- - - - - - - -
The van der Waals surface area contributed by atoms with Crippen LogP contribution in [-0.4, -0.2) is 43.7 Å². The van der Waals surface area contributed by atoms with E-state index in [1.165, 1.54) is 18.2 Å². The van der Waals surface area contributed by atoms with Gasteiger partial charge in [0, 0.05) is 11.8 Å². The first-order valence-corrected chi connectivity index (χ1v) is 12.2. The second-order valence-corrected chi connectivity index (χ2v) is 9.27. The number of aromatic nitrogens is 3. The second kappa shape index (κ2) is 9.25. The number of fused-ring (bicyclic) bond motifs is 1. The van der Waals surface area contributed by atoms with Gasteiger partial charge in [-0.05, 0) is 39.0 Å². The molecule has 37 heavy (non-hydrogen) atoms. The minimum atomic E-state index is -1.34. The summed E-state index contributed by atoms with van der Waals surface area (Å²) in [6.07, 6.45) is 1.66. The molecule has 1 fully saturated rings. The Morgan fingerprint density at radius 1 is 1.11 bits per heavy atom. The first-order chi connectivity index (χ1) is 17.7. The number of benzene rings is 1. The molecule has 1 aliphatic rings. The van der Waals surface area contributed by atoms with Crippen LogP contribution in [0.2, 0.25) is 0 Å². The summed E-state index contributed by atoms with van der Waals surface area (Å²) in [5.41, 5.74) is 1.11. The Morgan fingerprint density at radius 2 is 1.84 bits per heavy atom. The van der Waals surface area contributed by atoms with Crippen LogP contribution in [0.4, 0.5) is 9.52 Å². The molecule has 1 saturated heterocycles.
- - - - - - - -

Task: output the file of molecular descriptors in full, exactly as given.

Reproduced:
The van der Waals surface area contributed by atoms with Crippen LogP contribution in [-0.4, -0.2) is 43.7 Å². The van der Waals surface area contributed by atoms with E-state index in [1.165, 1.54) is 18.2 Å². The van der Waals surface area contributed by atoms with Gasteiger partial charge in [0, 0.05) is 11.8 Å². The first-order valence-corrected chi connectivity index (χ1v) is 12.2. The second-order valence-corrected chi connectivity index (χ2v) is 9.27. The number of aromatic nitrogens is 3. The second kappa shape index (κ2) is 9.25. The number of fused-ring (bicyclic) bond motifs is 1. The van der Waals surface area contributed by atoms with Gasteiger partial charge in [-0.05, 0) is 39.0 Å². The molecule has 37 heavy (non-hydrogen) atoms. The minimum atomic E-state index is -1.34. The summed E-state index contributed by atoms with van der Waals surface area (Å²) in [6.07, 6.45) is 1.66. The molecule has 1 fully saturated rings. The Morgan fingerprint density at radius 1 is 1.11 bits per heavy atom. The first-order chi connectivity index (χ1) is 17.7. The number of benzene rings is 1. The molecule has 1 aliphatic rings. The van der Waals surface area contributed by atoms with Crippen LogP contribution in [0.2, 0.25) is 0 Å². The summed E-state index contributed by atoms with van der Waals surface area (Å²) in [5.41, 5.74) is 1.11. The Morgan fingerprint density at radius 2 is 1.84 bits per heavy atom. The van der Waals surface area contributed by atoms with Crippen LogP contribution in [0.4, 0.5) is 9.52 Å². The molecule has 1 saturated heterocycles.